PCMR leader optimistic resort and ski patrol will reach contract agreement
Mike Goar says he is surprised union rejected starting wage of $15 an hour
For The Park Record
The leader of Park City Mountain Resort said Monday he is disappointed the ski patrol union voted down the company’s latest contract proposal earlier this month but he was hopeful progress would be made in a bargaining session early in the week.
Negotiations between representatives of PCMR owner Vail Resorts and the Park City Professional Ski Patrol Association, were scheduled for Tuesday evening.
“I’m optimistic that good things are going to come from that,” said Mike Goar, PCMR’s vice president and chief operating officer.
This is the second ski season ski patrollers and mountain safety personnel at the resort are working without a contract in place. The previous two-year contract covering the approximately 200 employees expired in November 2020.
Goar said the two sides have reached tentative agreements on many items. The sticking point has been starting pay of $15 an hour for ski patrollers in the Vail Resorts proposal that the union rejected on Dec. 17.
“We thought we had something in front of our patrol that they would ratify, that they would think was very good,” Goar said. “It was disappointing but nonetheless, it just means we all need to come back to the table and keep working on it.”
The proposal included higher wages across the board, automatic wage increases going forward, retroactive pay for the hours worked this winter, increased equipment allowances, increased incentive pay and more training, he said. In addition, the resort has enhanced sick pay and health benefits that are offered to all employees, he said.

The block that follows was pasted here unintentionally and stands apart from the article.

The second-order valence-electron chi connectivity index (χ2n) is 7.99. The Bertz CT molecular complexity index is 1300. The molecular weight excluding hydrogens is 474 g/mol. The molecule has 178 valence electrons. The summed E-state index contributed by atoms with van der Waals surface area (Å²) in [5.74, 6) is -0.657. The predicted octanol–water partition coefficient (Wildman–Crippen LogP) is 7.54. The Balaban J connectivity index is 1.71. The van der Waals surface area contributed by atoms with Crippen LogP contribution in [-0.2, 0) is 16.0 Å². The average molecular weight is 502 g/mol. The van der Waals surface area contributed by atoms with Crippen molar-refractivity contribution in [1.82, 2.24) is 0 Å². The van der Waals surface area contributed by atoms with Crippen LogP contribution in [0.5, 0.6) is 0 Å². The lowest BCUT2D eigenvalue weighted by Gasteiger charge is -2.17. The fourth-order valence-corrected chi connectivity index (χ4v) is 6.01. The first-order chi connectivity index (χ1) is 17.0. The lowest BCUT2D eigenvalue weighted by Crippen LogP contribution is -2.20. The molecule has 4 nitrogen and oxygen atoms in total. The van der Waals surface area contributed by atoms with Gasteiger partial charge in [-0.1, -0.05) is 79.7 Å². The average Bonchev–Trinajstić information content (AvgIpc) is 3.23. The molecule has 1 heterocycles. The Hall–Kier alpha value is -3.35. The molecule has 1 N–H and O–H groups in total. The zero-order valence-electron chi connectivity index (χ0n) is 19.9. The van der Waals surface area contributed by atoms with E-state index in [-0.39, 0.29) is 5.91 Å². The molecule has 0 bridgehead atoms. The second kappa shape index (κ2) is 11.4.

Goar said the proposal is competitive and very similar to an offer that unionized patrols at the company’s resorts in Breckenridge, Colorado, and Stevens Pass in Skykomish, Washington, recently ratified almost unanimously.
“We’re competitive with resorts outside our company and we’re basically identical to the resorts within our company, which are some of the bigger resorts and larger patrols in the country,” he said.
Employees who start a ski patrolling job at PCMR with no experience go through training and start at $15 an hour, Goar said. However, they have opportunities for incentives, even in their first year, and in their second year and beyond, they get automatic and significant pay increases, he said.
The number of patrollers who make $15 an hour is small and a lot of them have worked at the resort for a long time and make considerably more, Goar said.
“Everyone, including the most experienced patrollers, still have room above their current wage to grow,” he said.
The union and the company have been in discussions since August 2020. Last winter, ski patrollers picketed at PCMR hoping to gain community support, and union members held a demonstration once again in Canyons Village during the resort’s opening day in November.
Some demonstrators carried signs saying, “Not on strike just practicing.” But Goar said he doesn’t think either side is considering a work stoppage, and the union president has said a strike would be a last resort.
The union has said a starting wage of $15 an hour is not enough to retain patrollers for the long term, and that it takes several winters for a patroller to develop the experience and skills to perform the job at the highest level.
Goar, who has worked in the ski industry for more than 40 years, began his career working as a ski patroller for several years. That stint has given him a perspective of what the patrol does and what it takes to be a professional ski patroller, he said.
“They are so vital to the operations of the resort,” Goar said. “They’re very good at what they do. We value them, which is why we’re at the table trying to find a deal that works for everybody and enhance their benefits and their pay. We have an amazing ski patrol and we want them to continue do the amazing work that they’ve been doing.”
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